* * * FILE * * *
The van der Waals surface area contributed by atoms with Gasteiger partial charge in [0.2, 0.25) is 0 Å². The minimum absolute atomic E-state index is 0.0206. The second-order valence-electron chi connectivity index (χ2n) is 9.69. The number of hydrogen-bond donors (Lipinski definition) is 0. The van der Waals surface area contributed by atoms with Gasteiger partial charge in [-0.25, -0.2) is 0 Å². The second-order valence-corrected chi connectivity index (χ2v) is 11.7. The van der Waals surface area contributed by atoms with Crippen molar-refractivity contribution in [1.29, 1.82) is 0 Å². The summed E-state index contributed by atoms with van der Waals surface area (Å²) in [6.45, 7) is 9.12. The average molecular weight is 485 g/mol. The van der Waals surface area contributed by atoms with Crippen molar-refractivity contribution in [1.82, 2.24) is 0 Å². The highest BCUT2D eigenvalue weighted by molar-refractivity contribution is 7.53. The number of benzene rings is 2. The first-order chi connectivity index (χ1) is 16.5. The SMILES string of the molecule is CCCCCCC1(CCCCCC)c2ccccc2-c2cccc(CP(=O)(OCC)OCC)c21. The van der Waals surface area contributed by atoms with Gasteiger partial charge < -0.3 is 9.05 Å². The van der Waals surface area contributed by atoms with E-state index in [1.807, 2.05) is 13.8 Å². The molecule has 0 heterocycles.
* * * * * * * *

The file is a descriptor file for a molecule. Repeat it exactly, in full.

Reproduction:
The van der Waals surface area contributed by atoms with Gasteiger partial charge in [0.2, 0.25) is 0 Å². The minimum absolute atomic E-state index is 0.0206. The second-order valence-electron chi connectivity index (χ2n) is 9.69. The number of hydrogen-bond donors (Lipinski definition) is 0. The van der Waals surface area contributed by atoms with Gasteiger partial charge in [-0.25, -0.2) is 0 Å². The second-order valence-corrected chi connectivity index (χ2v) is 11.7. The van der Waals surface area contributed by atoms with Crippen molar-refractivity contribution in [1.29, 1.82) is 0 Å². The summed E-state index contributed by atoms with van der Waals surface area (Å²) in [6.45, 7) is 9.12. The average molecular weight is 485 g/mol. The van der Waals surface area contributed by atoms with Crippen molar-refractivity contribution in [1.82, 2.24) is 0 Å². The highest BCUT2D eigenvalue weighted by molar-refractivity contribution is 7.53. The number of benzene rings is 2. The first-order chi connectivity index (χ1) is 16.5. The SMILES string of the molecule is CCCCCCC1(CCCCCC)c2ccccc2-c2cccc(CP(=O)(OCC)OCC)c21. The van der Waals surface area contributed by atoms with Gasteiger partial charge < -0.3 is 9.05 Å². The van der Waals surface area contributed by atoms with E-state index in [1.807, 2.05) is 13.8 Å². The molecule has 0 heterocycles.